Graciela Cabana, Assistant Professor, University of Tennessee, Knoxville
History teaches us that race concepts can be especially harmful when essentialized as “natural” biological or genetic concepts. For this reason, social science scholars have expressed concern over how recent genetic research, particularly studies of genetic ancestry, may be encouraging a new form of essentialism of race and ethnicity. Current work in this area has revealed considerable complexities in the ways in which genetics and race are co-configured, depending on individuals’ motivation and social context. To better understand this dynamic, scholars are calling for further empirical research in varied social-cultural settings, as well as extending analyses into related notions of ethnicity and national belonging.
In this talk I discuss an ongoing intradisciplinary project between a biological and cultural anthropologist that responds to this call. We investigate how information about human genetic variation affects notions of race, ethnicity, and national belonging in Argentina. In Argentina, the notion of whiteness has been central to its nation building – so much so, that Argentina’s citizenry does not relate to ideas of race, as much as it does to cultural or ethnic differences, within the larger category of “European.” However, this situation has been changing as Argentina has slowly responded to more than two decades of global and regional multicultural forces that encourage nations to unite under the banner of diversity rather than homogeneity. At the same time, a spate of recent human genetic studies focused on genetic ancestry has begun to contradict long-held popular perceptions of Argentina’s “Europeanness.”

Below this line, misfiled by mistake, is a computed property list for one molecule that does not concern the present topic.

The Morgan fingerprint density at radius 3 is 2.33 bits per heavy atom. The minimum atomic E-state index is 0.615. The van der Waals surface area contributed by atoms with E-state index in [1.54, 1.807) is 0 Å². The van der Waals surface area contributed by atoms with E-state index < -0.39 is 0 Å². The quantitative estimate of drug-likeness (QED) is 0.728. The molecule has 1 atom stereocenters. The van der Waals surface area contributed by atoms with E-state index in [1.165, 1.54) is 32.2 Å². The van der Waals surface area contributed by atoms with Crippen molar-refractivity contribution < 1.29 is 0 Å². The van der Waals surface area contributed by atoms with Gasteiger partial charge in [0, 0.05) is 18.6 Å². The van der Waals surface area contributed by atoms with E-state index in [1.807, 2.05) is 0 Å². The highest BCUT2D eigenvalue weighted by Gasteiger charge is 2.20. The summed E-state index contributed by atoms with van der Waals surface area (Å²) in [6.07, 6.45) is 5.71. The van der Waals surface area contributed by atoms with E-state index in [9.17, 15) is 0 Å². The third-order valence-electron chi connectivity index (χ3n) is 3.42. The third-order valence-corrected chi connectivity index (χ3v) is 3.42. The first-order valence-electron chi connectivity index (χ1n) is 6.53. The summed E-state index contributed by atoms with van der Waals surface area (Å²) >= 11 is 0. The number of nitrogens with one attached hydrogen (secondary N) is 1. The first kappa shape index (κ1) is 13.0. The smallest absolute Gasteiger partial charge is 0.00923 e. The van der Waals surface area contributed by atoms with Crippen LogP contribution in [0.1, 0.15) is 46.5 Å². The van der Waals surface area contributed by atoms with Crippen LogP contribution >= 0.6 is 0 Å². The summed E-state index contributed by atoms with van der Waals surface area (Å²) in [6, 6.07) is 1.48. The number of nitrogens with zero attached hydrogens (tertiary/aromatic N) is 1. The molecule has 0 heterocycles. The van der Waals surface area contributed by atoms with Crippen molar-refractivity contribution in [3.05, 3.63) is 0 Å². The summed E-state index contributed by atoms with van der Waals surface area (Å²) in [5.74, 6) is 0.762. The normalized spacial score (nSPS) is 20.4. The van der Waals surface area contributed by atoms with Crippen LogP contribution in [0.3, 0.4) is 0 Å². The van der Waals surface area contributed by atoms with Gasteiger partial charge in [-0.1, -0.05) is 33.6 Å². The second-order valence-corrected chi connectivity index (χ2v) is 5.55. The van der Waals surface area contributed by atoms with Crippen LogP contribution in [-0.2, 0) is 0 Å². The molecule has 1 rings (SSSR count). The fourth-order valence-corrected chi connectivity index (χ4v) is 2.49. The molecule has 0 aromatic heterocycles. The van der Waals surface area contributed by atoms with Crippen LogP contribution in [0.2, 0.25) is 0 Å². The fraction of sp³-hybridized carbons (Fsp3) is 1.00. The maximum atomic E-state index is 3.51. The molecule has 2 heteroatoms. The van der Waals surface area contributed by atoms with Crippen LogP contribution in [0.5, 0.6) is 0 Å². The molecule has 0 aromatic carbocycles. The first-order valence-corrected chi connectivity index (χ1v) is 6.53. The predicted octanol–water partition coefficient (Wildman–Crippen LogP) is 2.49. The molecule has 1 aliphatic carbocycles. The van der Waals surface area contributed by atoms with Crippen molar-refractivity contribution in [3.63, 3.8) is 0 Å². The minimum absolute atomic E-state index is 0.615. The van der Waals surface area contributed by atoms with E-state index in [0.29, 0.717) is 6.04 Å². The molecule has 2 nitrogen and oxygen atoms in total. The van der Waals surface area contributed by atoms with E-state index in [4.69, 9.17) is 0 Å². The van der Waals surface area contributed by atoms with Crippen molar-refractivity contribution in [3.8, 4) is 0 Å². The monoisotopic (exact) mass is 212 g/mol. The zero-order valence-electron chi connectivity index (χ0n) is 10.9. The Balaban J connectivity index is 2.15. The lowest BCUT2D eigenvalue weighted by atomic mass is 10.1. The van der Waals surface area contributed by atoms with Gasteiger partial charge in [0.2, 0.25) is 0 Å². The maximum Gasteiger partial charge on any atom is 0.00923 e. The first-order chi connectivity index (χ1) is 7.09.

We have developed an innovative research design in which Argentines are exposed to information on their personal genetic ancestry, as well as to the ancestries of their fellow citizens. This is combined with a longitudinal ethnographic study in which we are evaluating the ways in which these identities may become socially meaningful over the longer term. We have conducted a pilot project to evaluate the utility of a mixed-method approach as well as the research potential of a longitudinal project, and present the results here, as well as our goals for the expanded research project beginning September, 2014.
Also sponsored by the Ethics Institute, the Department of Spanish and Portuguese, and the Latin American, Latino, and Caribbean Studies Program
Events are free and open to the public unless otherwise noted.